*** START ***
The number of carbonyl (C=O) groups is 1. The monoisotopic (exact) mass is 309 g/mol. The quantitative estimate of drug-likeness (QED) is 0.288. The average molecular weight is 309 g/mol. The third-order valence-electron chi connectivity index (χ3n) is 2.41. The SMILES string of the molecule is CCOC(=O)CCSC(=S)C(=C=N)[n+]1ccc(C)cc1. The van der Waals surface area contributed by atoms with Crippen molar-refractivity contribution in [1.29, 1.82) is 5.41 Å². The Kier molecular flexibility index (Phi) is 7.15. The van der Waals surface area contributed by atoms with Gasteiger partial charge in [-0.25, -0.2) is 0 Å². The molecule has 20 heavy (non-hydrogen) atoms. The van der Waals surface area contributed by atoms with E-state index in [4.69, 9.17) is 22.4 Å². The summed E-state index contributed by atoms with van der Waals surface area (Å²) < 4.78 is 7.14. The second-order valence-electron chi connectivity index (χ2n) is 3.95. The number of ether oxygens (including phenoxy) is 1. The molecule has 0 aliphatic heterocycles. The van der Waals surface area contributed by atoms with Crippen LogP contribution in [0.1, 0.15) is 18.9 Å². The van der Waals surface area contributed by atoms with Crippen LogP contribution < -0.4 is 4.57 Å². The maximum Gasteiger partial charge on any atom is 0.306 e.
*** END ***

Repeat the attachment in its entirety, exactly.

The number of carbonyl (C=O) groups is 1. The monoisotopic (exact) mass is 309 g/mol. The quantitative estimate of drug-likeness (QED) is 0.288. The average molecular weight is 309 g/mol. The third-order valence-electron chi connectivity index (χ3n) is 2.41. The SMILES string of the molecule is CCOC(=O)CCSC(=S)C(=C=N)[n+]1ccc(C)cc1. The van der Waals surface area contributed by atoms with Crippen molar-refractivity contribution in [1.29, 1.82) is 5.41 Å². The Kier molecular flexibility index (Phi) is 7.15. The van der Waals surface area contributed by atoms with Gasteiger partial charge in [-0.25, -0.2) is 0 Å². The molecule has 20 heavy (non-hydrogen) atoms. The van der Waals surface area contributed by atoms with E-state index in [4.69, 9.17) is 22.4 Å². The summed E-state index contributed by atoms with van der Waals surface area (Å²) < 4.78 is 7.14. The second-order valence-electron chi connectivity index (χ2n) is 3.95. The number of ether oxygens (including phenoxy) is 1. The molecule has 0 aliphatic heterocycles. The van der Waals surface area contributed by atoms with Crippen LogP contribution in [0.1, 0.15) is 18.9 Å². The van der Waals surface area contributed by atoms with Crippen LogP contribution < -0.4 is 4.57 Å². The maximum Gasteiger partial charge on any atom is 0.306 e.